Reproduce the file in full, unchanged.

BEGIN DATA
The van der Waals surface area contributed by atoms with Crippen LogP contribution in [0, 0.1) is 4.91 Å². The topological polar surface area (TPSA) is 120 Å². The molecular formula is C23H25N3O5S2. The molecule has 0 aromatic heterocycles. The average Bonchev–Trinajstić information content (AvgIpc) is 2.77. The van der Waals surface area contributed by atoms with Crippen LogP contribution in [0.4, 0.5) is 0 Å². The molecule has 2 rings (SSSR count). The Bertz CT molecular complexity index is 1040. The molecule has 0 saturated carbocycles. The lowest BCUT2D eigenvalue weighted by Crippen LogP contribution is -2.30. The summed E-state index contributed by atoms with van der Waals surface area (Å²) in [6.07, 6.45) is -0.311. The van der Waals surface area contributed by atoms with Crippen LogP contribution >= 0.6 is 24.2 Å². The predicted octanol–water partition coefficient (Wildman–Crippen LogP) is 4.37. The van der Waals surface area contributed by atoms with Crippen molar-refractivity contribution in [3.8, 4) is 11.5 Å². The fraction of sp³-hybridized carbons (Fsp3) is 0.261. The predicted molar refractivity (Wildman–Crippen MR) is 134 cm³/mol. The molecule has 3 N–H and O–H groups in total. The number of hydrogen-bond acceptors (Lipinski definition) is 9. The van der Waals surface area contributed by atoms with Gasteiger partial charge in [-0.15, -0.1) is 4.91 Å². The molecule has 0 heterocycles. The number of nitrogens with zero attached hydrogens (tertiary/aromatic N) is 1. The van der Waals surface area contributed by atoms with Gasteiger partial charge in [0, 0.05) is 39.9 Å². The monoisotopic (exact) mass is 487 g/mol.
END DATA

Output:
The van der Waals surface area contributed by atoms with Crippen LogP contribution in [0, 0.1) is 4.91 Å². The topological polar surface area (TPSA) is 120 Å². The molecular formula is C23H25N3O5S2. The molecule has 0 aromatic heterocycles. The average Bonchev–Trinajstić information content (AvgIpc) is 2.77. The van der Waals surface area contributed by atoms with Crippen LogP contribution in [0.4, 0.5) is 0 Å². The molecule has 2 rings (SSSR count). The Bertz CT molecular complexity index is 1040. The molecule has 0 saturated carbocycles. The lowest BCUT2D eigenvalue weighted by Crippen LogP contribution is -2.30. The summed E-state index contributed by atoms with van der Waals surface area (Å²) in [6.07, 6.45) is -0.311. The van der Waals surface area contributed by atoms with Crippen LogP contribution >= 0.6 is 24.2 Å². The predicted octanol–water partition coefficient (Wildman–Crippen LogP) is 4.37. The van der Waals surface area contributed by atoms with Crippen molar-refractivity contribution in [3.8, 4) is 11.5 Å². The fraction of sp³-hybridized carbons (Fsp3) is 0.261. The predicted molar refractivity (Wildman–Crippen MR) is 134 cm³/mol. The molecule has 3 N–H and O–H groups in total. The number of hydrogen-bond acceptors (Lipinski definition) is 9. The van der Waals surface area contributed by atoms with Gasteiger partial charge in [-0.15, -0.1) is 4.91 Å². The molecule has 0 heterocycles. The number of nitrogens with zero attached hydrogens (tertiary/aromatic N) is 1. The van der Waals surface area contributed by atoms with Gasteiger partial charge in [0, 0.05) is 39.9 Å². The monoisotopic (exact) mass is 487 g/mol.